If you have a family history of medullary thyroid carcinoma or multiple endocrine neoplasia (MEN) 2, your doctor may also look at your calcitonin level, though the jury is still out as far as how helpful this measurement really is.

You may also have a fine-needle aspiration (FNA) biopsy of the nodule(s), especially if your TSH level isn't lower than normal. In cases where you have a nodule and your TSH is below normal, your doctor may put the FNA off until after you have your baby, but since it's considered safe during pregnancy, you can have an FNA done anytime.

When your thyroid nodule(s) is causing hyperthyroidism, you may need treatment with antithyroid medications. This will run along the same lines as anyone else with hyperthyroidism: Your doctor will put you on the lowest possible dose to keep your FT4 or TT4 on the high end to somewhat above the normal range to minimize risks to your baby.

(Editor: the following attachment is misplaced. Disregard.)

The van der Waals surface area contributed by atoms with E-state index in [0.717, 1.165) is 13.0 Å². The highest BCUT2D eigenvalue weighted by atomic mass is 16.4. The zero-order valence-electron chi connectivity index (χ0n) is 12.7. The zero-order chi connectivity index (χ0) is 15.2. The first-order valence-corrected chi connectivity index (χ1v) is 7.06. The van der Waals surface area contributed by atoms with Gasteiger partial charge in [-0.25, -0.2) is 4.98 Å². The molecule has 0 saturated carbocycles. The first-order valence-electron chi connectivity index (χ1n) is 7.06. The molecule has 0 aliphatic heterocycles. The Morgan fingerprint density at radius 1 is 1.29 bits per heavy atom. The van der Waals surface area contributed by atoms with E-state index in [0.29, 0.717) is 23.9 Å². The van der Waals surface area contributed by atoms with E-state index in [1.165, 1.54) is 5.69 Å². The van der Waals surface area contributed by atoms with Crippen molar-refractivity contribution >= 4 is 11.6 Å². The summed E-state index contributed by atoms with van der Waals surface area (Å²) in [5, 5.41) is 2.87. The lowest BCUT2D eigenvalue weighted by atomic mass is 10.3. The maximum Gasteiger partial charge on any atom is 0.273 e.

Thyroid Cancer

When cancerous thyroid nodules are discovered during the first or second trimester—particularly if related to papillary thyroid cancer, the most common type—your doctor will want to monitor the cancer closely using ultrasound to see how and if it grows. If there's a fair amount of growth before your 24th to 26th weeks of pregnancy, you may need to have surgery to remove it.

If the cancer remains stable or it's discovered during the second half of your pregnancy, your doctor will likely recommend waiting until after your baby is born to have surgery.

In the case of anaplastic or medullary thyroid cancer, the ATA recommends that immediate surgery is seriously considered.

With any type of thyroid cancer, your doctor will put you on thyroid hormone replacement medication, if you're not already taking it, and monitor you closely to keep your TSH within the same goal range as before you were pregnant.